Supplementary award to

CASE NO. 2415






Following the issuing of the award herein, dated November 12, 1993, the Arbitrator received written submissions from counsel for the United Transportation Union, who is now also counsel for Mr. P. Malloy, by letter dated November 26, 1993, and submissions in reply from counsel for the Company, by letter dated December 7, 1993. In light of the submissions made by both counsel, the Arbitrator deems it appropriate to issue a supplementary award in this matter clarifying the award as it pertains to UTU member R. Walton as well as Mr. P. Malloy.

As reflected in the award, both Mr. Walton and Mr. Malloy were also disciplined. During the course of the Rousseau arbitration, in light of the submissions made by the parties, it became necessary for the Arbitrator to deal with the issue of whether the discharge of Mr. Rousseau was discriminatory, having regard to the discipline assessed against other individuals. It must be emphasized that any comments made in respect of Mr. Walton and Mr. Malloy were made on the face of the record, and solely for that purpose.

While Mr. Walton was present as a witness, under subpoena from the Company, he was excluded from the hearing and not called to testify. His bargaining agent at the time of the discipline issued against him, the United Transportation Union, was not present and did not participate in the proceedings. Significantly, the Arbitrator was not advised that Mr. Walton has grieved the discipline assessed against him, and that his grievance is still pending. Nothing in the award of November 12, 1993 should be taken as a comment on the merits of any grievance which Mr. Walton is entitled to progress to arbitration. Specifically, while Mr. Walton’s investigatory statement to the Company was filed in evidence, there was no evidence nor were there any submissions made to the Arbitrator with respect to additional facts, nor in respect of any mitigating factors such as Mr. Walton’s personal circumstances, or the length and quality of his prior service. Mr. Walton and the Company are entitled to a full and fair hearing of his grievance upon its merits, and any comments made in respect of the fact that Mr. Rousseau was deserving of more serious discipline were made purely for comparative purposes, and are entirely without prejudice to the rights of either Mr. Walton or the Company in the eventual hearing of the merits of Mr. Walton’s grievance.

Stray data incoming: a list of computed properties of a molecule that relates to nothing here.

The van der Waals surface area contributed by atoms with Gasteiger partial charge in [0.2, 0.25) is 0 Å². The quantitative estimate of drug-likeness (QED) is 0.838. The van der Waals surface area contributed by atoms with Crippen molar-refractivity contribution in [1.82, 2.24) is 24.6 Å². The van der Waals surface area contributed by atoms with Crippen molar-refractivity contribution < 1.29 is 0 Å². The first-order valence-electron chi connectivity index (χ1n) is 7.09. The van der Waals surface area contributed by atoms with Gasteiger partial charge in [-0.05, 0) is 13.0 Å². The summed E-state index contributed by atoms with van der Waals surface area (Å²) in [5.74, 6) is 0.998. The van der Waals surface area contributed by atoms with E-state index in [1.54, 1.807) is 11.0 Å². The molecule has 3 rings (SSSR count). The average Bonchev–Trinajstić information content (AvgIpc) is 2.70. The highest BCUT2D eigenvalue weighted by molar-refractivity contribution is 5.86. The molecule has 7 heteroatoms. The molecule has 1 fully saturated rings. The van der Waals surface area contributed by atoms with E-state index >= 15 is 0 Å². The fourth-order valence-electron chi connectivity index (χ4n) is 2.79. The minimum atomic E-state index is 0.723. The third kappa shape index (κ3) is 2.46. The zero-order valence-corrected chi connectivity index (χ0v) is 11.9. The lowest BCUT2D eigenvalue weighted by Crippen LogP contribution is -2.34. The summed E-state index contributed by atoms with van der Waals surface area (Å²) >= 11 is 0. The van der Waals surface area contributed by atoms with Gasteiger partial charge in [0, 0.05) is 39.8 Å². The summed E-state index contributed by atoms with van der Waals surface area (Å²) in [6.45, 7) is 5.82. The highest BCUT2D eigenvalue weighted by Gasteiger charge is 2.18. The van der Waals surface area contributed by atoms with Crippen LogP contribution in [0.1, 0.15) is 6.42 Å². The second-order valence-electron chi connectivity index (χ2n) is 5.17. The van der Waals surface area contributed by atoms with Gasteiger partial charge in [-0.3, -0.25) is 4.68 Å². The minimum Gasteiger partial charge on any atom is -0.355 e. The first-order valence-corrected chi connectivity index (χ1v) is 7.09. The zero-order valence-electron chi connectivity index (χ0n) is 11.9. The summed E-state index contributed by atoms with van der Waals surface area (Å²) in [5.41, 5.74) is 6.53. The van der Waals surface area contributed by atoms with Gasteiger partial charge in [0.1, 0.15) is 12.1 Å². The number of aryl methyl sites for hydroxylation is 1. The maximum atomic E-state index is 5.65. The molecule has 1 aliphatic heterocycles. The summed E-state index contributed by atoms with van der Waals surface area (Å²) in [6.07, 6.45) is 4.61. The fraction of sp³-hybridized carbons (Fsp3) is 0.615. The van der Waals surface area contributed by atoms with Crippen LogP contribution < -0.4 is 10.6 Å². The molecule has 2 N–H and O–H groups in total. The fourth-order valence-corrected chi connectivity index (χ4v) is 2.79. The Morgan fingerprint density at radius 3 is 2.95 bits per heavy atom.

The same considerations apply to the circumstances of Mr. Malloy. Mr. Malloy was under subpoena by the Company and remained outside the hearing room. Unbeknownst to the Arbitrator, Mr. Malloy requested arbitration in respect of his discharge under the terms of section 61.5 of the Canada Labour Code. While he was present as an available witness at the hearing, he was not represented by counsel and no representations were made with respect to the specific merits of the discipline assessed against him. As with Mr. Walton, any reference to the discipline assessed against Mr. Malloy was made for the purpose of dealing with the submissions of the parties in respect of the fairness of the penalty assessed against Mr. Rousseau. Anything said for the limited purposes of Mr. Rousseau’s case is entirely without prejudice to the merits of any grievance which may be progressed to arbitration by Mr. Malloy. While Mr. Malloy’s statement was filed in evidence before the Arbitrator, there were no representations made with respect to any additional facts which might be pertinent to his case, nor any mitigating factors such as the length or quality of his service, the degree of his cooperation in the Company’s investigations or any other matters which might have a mitigating impact. The observations made in respect of Mr. Malloy were intended solely for the purpose of dealing with the arguments of comparison raised by the parties. The award of November 12, 1993 is plainly without prejudice to the right of Mr. Malloy, or of the Company, to adduce the fullest evidence, and make the fullest representations with respect to the merits of his case before the appropriate forum, should his grievance remain unresolved and proceed to arbitration.

In keeping with the established policy of the Office, the Arbitrator retains jurisdiction in the event of any further dispute or misunderstanding between the parties concerning this matter.

11 February 1994 (sgd.) MICHEL G. PICHER